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Trump Son-in-Law Expected on Capitol Hill for Russia Testimony

  • Michael Bowman

FILE: White House senior adviser Jared Kushner at the Eisenhower Executive Office Building in Washington, June 19, 2017.

The probe into Russian meddling in the U.S. election crosses into new territory this week as congressional committees seek information from two of Donald Trump’s family members, including the president’s son-in-law, Jared Kushner, who is expected to make the first of two appearances on Capitol Hill Monday.

A man often seen but rarely heard, Kushner is one of President Trump’s closest advisers, tasked with pursuing a peace deal in the Middle East and heading an effort to modernize the federal government.

In closed-door sessions, Kushner is slated to answer questions before the Senate and House intelligence committees. Both are expected to seek information about Kushner’s Russia contacts, including a December meeting with Russia’s ambassador and, last June, with a Russian attorney and other figures connected to Moscow.

That meeting has been the focus of great attention since the President’s son, Donald Trump Jr, released emails expressing eagerness for what he believed the Russian attorney would provide: harmful material about Hillary Clinton, Trump’s 2016 opponent.

From left, President Donald Trump's son Donald Trump Jr., son-in-law Jared Kushner and former campaign manager Paul Manafort.
From left, President Donald Trump's son Donald Trump Jr., son-in-law Jared Kushner and former campaign manager Paul Manafort.

Trump Jr. and campaign manager Paul Manafort also attended the meeting, and were initially scheduled to appear this week before the Senate Judiciary Committee. But that testimony has been postponed based on an understanding that the two men will provide the committee with records and information.

With the Russia probe now scrutinizing those closest to Trump, questions have arisen about any possible presidential pardons. Trump's legal team noted the Constitution grants the president broad pardoning powers, but insisted that nothing is being contemplated.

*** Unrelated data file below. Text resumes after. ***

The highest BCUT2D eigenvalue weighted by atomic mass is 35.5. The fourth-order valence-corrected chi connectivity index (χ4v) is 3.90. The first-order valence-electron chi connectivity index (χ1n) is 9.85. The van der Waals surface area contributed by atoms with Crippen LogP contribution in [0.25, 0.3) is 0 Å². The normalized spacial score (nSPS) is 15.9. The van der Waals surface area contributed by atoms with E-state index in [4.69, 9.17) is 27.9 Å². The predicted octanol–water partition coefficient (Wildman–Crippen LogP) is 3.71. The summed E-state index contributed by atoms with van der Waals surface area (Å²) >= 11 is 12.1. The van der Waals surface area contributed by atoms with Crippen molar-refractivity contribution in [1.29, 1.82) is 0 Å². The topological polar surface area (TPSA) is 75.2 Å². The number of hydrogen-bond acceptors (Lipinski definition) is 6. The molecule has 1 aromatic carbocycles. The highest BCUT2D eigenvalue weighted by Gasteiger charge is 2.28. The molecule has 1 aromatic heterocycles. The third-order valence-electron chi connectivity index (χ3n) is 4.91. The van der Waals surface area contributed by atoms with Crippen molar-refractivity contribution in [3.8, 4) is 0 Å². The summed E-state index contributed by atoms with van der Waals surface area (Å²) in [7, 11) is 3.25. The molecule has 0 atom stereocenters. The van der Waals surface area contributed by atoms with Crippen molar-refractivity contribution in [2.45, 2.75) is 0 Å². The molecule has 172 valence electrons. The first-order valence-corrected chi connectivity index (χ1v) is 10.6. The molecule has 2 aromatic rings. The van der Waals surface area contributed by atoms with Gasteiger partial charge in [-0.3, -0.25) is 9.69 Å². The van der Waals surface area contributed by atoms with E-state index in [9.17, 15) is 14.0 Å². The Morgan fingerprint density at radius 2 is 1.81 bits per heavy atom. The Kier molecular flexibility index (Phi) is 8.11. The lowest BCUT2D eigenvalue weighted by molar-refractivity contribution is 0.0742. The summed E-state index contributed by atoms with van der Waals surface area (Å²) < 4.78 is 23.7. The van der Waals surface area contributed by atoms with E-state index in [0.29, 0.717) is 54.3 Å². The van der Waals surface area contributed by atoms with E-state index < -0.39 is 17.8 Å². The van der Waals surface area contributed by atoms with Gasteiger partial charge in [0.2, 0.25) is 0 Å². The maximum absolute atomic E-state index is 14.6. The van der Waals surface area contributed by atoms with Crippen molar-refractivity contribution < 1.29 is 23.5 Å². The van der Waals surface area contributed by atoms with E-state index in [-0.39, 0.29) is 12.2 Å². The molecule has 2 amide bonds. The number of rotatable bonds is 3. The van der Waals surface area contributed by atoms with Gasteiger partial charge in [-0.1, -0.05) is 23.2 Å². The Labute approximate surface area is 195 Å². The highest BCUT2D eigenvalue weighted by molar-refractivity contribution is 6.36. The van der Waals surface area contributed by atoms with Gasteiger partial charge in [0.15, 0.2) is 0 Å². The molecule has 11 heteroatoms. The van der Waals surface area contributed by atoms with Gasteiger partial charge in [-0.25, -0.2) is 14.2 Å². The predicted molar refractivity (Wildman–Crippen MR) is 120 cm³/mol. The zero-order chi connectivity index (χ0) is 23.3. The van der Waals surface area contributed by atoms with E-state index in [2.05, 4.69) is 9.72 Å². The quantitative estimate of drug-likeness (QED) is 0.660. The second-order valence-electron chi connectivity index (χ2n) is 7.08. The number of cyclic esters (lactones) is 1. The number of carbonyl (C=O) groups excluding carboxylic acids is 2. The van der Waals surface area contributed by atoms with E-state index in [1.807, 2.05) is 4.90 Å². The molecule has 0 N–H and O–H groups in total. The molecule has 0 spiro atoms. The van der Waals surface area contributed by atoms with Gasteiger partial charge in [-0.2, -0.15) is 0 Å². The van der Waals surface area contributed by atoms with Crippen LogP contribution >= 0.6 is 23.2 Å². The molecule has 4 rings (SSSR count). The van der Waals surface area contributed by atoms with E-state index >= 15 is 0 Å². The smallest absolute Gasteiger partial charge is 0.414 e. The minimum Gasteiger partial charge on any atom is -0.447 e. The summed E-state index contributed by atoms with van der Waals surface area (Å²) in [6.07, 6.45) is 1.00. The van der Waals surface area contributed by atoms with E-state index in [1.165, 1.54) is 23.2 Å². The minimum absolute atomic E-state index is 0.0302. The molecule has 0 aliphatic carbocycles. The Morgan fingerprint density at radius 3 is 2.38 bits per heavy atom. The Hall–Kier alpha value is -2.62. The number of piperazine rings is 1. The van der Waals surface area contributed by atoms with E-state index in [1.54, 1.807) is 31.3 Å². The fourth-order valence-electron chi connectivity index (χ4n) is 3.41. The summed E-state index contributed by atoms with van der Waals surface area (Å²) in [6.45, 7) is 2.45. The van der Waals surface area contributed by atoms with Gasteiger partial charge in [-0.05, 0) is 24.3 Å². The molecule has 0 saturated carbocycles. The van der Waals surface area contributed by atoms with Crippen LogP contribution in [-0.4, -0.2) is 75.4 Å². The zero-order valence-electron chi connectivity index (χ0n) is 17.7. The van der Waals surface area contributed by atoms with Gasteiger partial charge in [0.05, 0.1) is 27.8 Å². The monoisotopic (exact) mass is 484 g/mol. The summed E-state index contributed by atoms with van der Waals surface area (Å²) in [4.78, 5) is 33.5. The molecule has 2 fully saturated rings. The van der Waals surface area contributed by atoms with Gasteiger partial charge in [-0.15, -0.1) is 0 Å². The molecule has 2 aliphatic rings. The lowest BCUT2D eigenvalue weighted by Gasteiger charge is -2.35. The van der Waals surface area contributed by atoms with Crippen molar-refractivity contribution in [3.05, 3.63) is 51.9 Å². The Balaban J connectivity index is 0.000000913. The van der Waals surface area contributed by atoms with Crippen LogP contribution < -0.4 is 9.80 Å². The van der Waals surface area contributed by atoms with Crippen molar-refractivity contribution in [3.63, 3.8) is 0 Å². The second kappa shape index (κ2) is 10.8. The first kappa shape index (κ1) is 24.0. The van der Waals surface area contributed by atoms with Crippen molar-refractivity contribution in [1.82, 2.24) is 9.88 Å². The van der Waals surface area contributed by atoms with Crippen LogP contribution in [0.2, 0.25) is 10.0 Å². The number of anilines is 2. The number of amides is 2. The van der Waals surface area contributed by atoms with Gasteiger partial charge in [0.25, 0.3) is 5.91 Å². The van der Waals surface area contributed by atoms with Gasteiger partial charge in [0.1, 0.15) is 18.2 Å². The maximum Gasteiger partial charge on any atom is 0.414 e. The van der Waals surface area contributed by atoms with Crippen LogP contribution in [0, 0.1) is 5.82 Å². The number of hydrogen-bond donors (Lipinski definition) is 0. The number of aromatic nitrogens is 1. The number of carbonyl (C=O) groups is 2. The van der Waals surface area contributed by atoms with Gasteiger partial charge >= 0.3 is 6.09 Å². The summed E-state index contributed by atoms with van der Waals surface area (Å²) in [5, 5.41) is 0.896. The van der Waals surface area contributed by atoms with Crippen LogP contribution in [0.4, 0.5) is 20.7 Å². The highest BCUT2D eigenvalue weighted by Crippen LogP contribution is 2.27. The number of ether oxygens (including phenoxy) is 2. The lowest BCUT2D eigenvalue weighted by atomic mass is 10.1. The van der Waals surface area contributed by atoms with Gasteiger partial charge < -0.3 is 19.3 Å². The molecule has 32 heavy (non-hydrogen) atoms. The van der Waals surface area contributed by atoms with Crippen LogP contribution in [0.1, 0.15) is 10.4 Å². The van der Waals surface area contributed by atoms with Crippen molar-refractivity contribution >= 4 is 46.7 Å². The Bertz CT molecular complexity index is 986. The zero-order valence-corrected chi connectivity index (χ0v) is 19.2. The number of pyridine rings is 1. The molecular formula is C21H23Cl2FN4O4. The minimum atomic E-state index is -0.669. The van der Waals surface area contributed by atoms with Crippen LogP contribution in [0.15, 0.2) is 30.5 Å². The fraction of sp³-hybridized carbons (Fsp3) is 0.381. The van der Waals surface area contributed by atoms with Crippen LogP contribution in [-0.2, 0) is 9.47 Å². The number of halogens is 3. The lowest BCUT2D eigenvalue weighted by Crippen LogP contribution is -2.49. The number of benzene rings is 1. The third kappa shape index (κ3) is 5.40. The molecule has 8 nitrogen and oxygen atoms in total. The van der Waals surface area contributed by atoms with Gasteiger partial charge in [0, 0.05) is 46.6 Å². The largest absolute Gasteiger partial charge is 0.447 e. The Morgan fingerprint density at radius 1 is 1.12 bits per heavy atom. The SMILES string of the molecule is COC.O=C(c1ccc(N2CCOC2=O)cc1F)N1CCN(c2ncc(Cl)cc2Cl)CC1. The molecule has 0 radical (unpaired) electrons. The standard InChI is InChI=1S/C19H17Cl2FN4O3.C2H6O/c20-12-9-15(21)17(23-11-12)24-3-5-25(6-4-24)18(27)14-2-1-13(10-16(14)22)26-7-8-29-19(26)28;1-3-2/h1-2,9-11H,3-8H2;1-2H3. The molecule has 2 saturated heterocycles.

“We’re not researching the issue because the issue of pardons is not on the table,” the president’s attorney, Jay Sekulow, said on ABC’s This Week program. “There’s nothing to pardon from.”

At the same time, the White House insisted the news media’s focus on the Russia probe is misguided.

“The top three issues that Americans care about are immigration, health care, and jobs,” said White House spokesperson Sarah Huckabee Sanders, also on This Week. “The top three issues that the media cares about are Russia, Russia, and Russia.”

Lawmakers of both political parties are also having their say. The chairman of the Senate Judiciary Committee, Republican Chuck Grassley of Iowa, took to Twitter to urge full disclosure of a leaked U.S. intelligence intercept of Russia’s ambassador relaying to Moscow an account of an alleged conversation with then-senator Jeff Sessions, a Trump campaign backer and current attorney general.

Meanwhile, the top Democrat on the Senate Intelligence Committee Mark Warner has slammed any preemptive presidential pardons of those under investigation in the Russia probe.

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